Sadly, it’s not uncommon for teens to have crowded minds. It can be hard to remember even the simplest information during those times. Still, journaling can help you to organise the chaos and keep your thoughts more neatly ordered in your mind.

Developing Your Literacy

Literacy is one of the most important skills to hone while in school. Unfortunately, according to recent reports, many kids are starting secondary school while only having a reading age of six to start with.

Regardless of your current abilities, things can always be improved. Whether you’re a school-aged child or an elderly adult, literacy must be constantly practised in life. Journaling is a great way to refine those skills, writing down your musings without restrictions. You can explore language as you decide how to articulate yourself best, discover new words, and better understand the value of communicating your thoughts effectively, if only to yourself.

Of course, if you’re journaling about the subject of literature specifically, you can greatly enhance your reading and writing skills. What does your reading list look like? Which styles of prose and poetry do the writers use? Is there a critical consensus on these texts that you can unpack further? Are there any additional books that might complement those studies? You can order these thoughts in your journaling and get more out of your literature studies.

Journaling Can Fuel Your Creativity

Many subjects in school have creative elements: literature, art, design and technology, and even science. Journaling can help your aptitude for creativity and improve your engagement with these subjects. Remember, you have full control over your journal. Because of this, there are many routes you can go down when it comes to detailing your experiences. You can incorporate drawings and photographs into your text, write poems about what you’re experiencing at school, and express yourself in ways formal school reports might discourage.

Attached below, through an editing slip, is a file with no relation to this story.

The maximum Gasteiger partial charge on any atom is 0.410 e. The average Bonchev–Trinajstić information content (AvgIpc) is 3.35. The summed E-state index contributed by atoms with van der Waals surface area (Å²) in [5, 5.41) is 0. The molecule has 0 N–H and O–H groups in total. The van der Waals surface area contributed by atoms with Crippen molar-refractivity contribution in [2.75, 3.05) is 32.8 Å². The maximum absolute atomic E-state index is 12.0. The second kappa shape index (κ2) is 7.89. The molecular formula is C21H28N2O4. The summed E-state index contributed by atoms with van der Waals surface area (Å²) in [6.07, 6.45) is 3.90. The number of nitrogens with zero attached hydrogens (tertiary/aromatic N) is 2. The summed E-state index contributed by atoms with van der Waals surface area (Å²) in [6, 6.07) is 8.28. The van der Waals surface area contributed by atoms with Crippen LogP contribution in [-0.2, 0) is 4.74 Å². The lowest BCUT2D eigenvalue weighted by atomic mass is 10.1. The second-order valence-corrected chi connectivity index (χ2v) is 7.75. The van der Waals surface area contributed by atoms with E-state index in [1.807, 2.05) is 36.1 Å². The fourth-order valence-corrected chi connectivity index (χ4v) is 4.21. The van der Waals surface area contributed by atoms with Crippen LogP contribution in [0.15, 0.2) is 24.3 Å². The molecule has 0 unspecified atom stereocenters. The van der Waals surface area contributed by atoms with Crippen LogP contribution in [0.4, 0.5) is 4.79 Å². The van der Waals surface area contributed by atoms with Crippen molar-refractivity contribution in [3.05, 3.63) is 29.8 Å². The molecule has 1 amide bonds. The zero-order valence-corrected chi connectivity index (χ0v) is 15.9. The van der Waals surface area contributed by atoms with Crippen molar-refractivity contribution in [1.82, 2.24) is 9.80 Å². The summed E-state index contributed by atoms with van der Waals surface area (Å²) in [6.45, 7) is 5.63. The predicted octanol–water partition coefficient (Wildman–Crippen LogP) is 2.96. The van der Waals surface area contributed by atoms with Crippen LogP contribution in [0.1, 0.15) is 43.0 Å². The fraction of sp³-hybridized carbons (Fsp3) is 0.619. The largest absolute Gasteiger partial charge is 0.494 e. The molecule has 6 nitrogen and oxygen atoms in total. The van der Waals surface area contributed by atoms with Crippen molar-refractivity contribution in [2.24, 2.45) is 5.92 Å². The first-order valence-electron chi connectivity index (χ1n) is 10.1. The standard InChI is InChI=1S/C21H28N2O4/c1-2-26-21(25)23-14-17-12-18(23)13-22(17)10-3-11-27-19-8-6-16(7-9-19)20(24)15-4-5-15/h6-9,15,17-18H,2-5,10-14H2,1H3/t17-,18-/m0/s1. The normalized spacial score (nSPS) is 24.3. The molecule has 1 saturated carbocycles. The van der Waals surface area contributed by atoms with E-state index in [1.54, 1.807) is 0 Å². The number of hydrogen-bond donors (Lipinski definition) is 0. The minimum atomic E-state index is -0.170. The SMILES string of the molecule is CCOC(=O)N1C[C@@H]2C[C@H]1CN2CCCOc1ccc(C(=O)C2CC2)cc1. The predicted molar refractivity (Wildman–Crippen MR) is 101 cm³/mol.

Not every page needs to have an artistic twist, as some people prefer to mostly jot down their thoughts as they are in their purest form. That’s valid too. Still, the odd page can be injected with some of your personality, and there are no limitations when exploring creative ways of expression.


Many students believe that school is all about learning subjects and passing exams. However, it’s also about the study of yourself, too. It’s not uncommon for teens to be uncertain about who they are, but with a journal, you can take active steps toward discovering that for yourself. You can also nurture changes in your development this way. After that, your academic efforts may be more focused and improved.

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I'm a freelance copywriter with an undergraduate degree in English Literature. I've written for many different outlets, including but not limited to marketing agencies, graduate recruitment websites, and online training companies. I've even interviewed a few famous actors for student and arts blogs too! Covering a wide span of material has been incredibly rewarding, as I get to turn my experiences in the arts, education and careers into helpful advice. I sincerely hope you'll find something to your liking here!